An antiviral effect was the first observed biological function of IFN-γ and thus accounts for its original designation as an interferon. IFN-γ exercises its antiviral activity by modulating both innate and adaptive immune responses. During virus infection, IFN-γ triggers the expression of protein kinase dsRNA-regulated and dsRNA-specific adenosine deaminase, proteins that inhibit viral protein synthesis. In addition, IFN-γ augments the antiviral state of the cells by enhancing Type I IFN expression and the formation of ISGF3, the main protein complex involved in stimulating Type I IFN-induced gene expression. IFN-γ also plays a role in conveying antiviral signals from the innate to the adaptive immune response. Increased chemokine/chemokine receptors, induced by IFN-γ, recruit T cells to the infection site. Upon receiving the IFN-γ signal, APCs increase MHC class II: peptide complex and costimulatory molecule expression levels, hence facilitating peptide-specific CD4+ T cell activation and initiation of the adaptive immune response against viral infection. IFN-γ can also limit viral infection by upregulating MHC class I pathway allowing cells to present a higher quantity and more diverse peptide repertoire to CD8+ T cells (Schroder et al. 2004). In modulating adaptive immune responses, IFN-γ facilitates and maintains the commitment of CD4+ T cells to the Th1 lineage that is crucial in controlling viral infection. IFN-γ also induces the expression of IL-12 by APCs. IL-12 not only activates NK cells, a major antiviral component of innate immunity, but also drives Th1 development. Additionally, IFN-γ signaling facilitates Th1 development and its own expression by inducing T-bet expression and suppressing the expression of GATA3, a protein that drives T cell Th2 differentiation. To further solidify the commitment to the Th1 lineage, IFN-γ signaling also inhibits the Th2 essential IL-4-STAT6 signaling pathway (Hu et al. 2008).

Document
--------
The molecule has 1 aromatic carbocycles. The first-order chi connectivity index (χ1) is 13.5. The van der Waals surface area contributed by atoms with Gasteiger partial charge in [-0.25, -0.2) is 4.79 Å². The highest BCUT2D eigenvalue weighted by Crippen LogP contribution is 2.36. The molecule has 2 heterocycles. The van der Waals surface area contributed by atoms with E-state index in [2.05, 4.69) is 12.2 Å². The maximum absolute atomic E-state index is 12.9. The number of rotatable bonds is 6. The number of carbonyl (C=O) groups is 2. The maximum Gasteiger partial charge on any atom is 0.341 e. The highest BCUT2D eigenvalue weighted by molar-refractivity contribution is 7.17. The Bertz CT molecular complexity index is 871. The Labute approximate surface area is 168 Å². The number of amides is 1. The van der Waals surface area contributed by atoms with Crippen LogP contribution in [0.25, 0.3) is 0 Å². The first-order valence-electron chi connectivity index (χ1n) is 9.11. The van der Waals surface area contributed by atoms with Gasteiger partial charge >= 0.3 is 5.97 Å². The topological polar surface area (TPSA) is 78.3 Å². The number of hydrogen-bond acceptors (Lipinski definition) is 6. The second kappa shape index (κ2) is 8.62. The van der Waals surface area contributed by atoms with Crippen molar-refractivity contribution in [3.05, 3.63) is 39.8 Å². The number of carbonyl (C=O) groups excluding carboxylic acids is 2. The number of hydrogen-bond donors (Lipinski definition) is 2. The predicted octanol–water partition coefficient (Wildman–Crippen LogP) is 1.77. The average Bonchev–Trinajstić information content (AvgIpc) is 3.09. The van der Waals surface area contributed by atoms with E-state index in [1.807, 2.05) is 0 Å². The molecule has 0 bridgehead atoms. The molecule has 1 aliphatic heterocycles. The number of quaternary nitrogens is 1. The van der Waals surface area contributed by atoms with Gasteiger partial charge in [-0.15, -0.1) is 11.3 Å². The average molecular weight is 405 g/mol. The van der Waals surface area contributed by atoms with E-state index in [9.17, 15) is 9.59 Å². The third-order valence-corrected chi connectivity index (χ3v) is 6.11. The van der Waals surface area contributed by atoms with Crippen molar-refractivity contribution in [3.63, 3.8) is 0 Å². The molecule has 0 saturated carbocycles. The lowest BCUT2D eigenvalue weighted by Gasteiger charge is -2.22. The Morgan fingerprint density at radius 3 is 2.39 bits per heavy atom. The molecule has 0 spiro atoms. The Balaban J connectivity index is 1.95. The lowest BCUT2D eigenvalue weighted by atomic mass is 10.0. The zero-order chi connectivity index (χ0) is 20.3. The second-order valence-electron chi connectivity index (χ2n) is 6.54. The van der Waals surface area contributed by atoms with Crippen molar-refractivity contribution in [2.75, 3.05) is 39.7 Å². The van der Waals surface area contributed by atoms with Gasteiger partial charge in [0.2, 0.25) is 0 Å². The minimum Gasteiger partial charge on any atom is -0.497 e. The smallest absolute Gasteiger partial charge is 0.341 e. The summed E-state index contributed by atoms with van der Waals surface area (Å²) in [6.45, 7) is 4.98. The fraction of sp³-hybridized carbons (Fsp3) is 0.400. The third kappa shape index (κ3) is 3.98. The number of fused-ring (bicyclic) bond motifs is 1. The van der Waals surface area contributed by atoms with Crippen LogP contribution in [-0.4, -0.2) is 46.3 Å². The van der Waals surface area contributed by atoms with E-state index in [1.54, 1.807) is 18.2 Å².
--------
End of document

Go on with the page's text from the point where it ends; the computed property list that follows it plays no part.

Another important biological function of IFN-γ is macrophage activation, a critical component in controlling microbial infection by the host. In fact, the original “Macrophage Activating Factor” was later determined to be IFN-γ. Once stimulated with IFN-γ, macrophages are primed and more responsive to pro-inflammatory mediators such as a tumor necrosis factor (TNF) and toll-like receptor (TLR) ligands. IFN-γ priming amplifies TLR signaling in macrophages by both increasing the expression of TLRs and activating the transcription factor NF-kB. As a result, macrophages increase the expression of inflammatory mediators and immune effectors including multiple cytokines and chemokines (Hu et al. 2008). IFN-γ suppresses the anti-inflammatory signaling triggered by IL-10 and TGF-β, thus IFN-γ primed macrophages are able to kill ingested pathogens through the generation of NADPH oxidase and nitric oxide synthase associated with the production of reactive oxygen species and reactive nitrogen intermediates, respectively (Saha et al. 2010). Furthermore, in response to IFN-γ, macrophages upregulate the expression of complement components which opsonize extracellular pathogens.